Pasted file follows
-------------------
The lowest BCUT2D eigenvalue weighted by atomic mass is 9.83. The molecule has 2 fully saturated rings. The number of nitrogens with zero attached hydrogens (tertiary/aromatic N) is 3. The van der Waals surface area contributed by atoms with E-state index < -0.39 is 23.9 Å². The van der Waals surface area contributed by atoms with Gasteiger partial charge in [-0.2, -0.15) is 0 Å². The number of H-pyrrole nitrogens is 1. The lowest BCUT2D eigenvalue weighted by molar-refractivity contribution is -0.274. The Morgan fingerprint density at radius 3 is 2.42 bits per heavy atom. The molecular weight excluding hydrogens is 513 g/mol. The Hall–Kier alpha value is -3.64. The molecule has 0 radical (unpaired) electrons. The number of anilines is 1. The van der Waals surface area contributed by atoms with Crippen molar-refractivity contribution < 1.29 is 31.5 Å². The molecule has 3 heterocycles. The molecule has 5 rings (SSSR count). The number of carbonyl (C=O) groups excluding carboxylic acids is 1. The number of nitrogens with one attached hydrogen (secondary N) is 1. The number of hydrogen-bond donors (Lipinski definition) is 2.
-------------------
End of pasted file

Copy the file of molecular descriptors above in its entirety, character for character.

The lowest BCUT2D eigenvalue weighted by atomic mass is 9.83. The molecule has 2 fully saturated rings. The number of nitrogens with zero attached hydrogens (tertiary/aromatic N) is 3. The van der Waals surface area contributed by atoms with E-state index < -0.39 is 23.9 Å². The van der Waals surface area contributed by atoms with Gasteiger partial charge in [-0.2, -0.15) is 0 Å². The number of H-pyrrole nitrogens is 1. The lowest BCUT2D eigenvalue weighted by molar-refractivity contribution is -0.274. The Morgan fingerprint density at radius 3 is 2.42 bits per heavy atom. The molecular weight excluding hydrogens is 513 g/mol. The Hall–Kier alpha value is -3.64. The molecule has 0 radical (unpaired) electrons. The number of anilines is 1. The van der Waals surface area contributed by atoms with Crippen molar-refractivity contribution < 1.29 is 31.5 Å². The molecule has 3 heterocycles. The molecule has 5 rings (SSSR count). The number of carbonyl (C=O) groups excluding carboxylic acids is 1. The number of nitrogens with one attached hydrogen (secondary N) is 1. The number of hydrogen-bond donors (Lipinski definition) is 2.